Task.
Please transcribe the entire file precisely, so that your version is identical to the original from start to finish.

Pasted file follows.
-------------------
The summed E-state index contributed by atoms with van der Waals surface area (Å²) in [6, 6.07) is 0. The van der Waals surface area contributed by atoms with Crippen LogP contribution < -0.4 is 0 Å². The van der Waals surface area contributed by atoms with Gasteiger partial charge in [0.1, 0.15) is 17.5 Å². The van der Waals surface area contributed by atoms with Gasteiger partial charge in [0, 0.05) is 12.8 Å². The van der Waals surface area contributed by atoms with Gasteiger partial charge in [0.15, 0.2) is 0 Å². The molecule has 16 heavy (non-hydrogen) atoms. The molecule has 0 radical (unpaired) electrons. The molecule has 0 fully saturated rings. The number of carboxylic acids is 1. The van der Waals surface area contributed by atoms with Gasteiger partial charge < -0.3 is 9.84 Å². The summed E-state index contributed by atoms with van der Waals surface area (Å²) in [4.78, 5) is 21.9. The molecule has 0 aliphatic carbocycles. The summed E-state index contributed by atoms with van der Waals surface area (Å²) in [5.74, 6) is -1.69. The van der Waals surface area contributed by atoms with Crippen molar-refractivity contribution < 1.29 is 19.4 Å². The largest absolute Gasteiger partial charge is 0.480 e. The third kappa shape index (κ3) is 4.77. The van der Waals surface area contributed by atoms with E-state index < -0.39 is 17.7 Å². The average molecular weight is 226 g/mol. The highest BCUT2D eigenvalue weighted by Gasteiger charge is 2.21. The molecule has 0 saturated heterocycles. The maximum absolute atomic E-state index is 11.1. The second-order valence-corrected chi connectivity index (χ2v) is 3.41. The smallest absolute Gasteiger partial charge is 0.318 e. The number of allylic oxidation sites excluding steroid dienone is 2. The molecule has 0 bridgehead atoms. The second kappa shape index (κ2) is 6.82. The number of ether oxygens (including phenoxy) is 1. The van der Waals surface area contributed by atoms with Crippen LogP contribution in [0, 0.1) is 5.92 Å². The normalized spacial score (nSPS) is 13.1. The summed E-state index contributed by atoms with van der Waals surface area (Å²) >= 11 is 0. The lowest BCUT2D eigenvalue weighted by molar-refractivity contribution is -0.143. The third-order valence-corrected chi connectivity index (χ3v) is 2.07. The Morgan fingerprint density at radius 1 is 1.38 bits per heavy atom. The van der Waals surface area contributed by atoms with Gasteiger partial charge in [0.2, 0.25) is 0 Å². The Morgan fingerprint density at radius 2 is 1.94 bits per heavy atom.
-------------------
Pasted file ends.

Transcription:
The summed E-state index contributed by atoms with van der Waals surface area (Å²) in [6, 6.07) is 0. The van der Waals surface area contributed by atoms with Crippen LogP contribution < -0.4 is 0 Å². The van der Waals surface area contributed by atoms with Gasteiger partial charge in [0.1, 0.15) is 17.5 Å². The van der Waals surface area contributed by atoms with Gasteiger partial charge in [0, 0.05) is 12.8 Å². The van der Waals surface area contributed by atoms with Gasteiger partial charge in [0.15, 0.2) is 0 Å². The molecule has 16 heavy (non-hydrogen) atoms. The molecule has 0 radical (unpaired) electrons. The molecule has 0 fully saturated rings. The number of carboxylic acids is 1. The van der Waals surface area contributed by atoms with Gasteiger partial charge < -0.3 is 9.84 Å². The summed E-state index contributed by atoms with van der Waals surface area (Å²) in [4.78, 5) is 21.9. The molecule has 0 aliphatic carbocycles. The summed E-state index contributed by atoms with van der Waals surface area (Å²) in [5.74, 6) is -1.69. The van der Waals surface area contributed by atoms with Crippen molar-refractivity contribution < 1.29 is 19.4 Å². The largest absolute Gasteiger partial charge is 0.480 e. The third kappa shape index (κ3) is 4.77. The van der Waals surface area contributed by atoms with E-state index < -0.39 is 17.7 Å². The average molecular weight is 226 g/mol. The highest BCUT2D eigenvalue weighted by Gasteiger charge is 2.21. The molecule has 0 saturated heterocycles. The maximum absolute atomic E-state index is 11.1. The second-order valence-corrected chi connectivity index (χ2v) is 3.41. The smallest absolute Gasteiger partial charge is 0.318 e. The number of allylic oxidation sites excluding steroid dienone is 2. The molecule has 0 bridgehead atoms. The second kappa shape index (κ2) is 6.82. The number of ether oxygens (including phenoxy) is 1. The van der Waals surface area contributed by atoms with Crippen LogP contribution in [0, 0.1) is 5.92 Å². The normalized spacial score (nSPS) is 13.1. The summed E-state index contributed by atoms with van der Waals surface area (Å²) >= 11 is 0. The lowest BCUT2D eigenvalue weighted by molar-refractivity contribution is -0.143. The third-order valence-corrected chi connectivity index (χ3v) is 2.07. The Morgan fingerprint density at radius 1 is 1.38 bits per heavy atom. The van der Waals surface area contributed by atoms with Gasteiger partial charge in [0.2, 0.25) is 0 Å². The Morgan fingerprint density at radius 2 is 1.94 bits per heavy atom.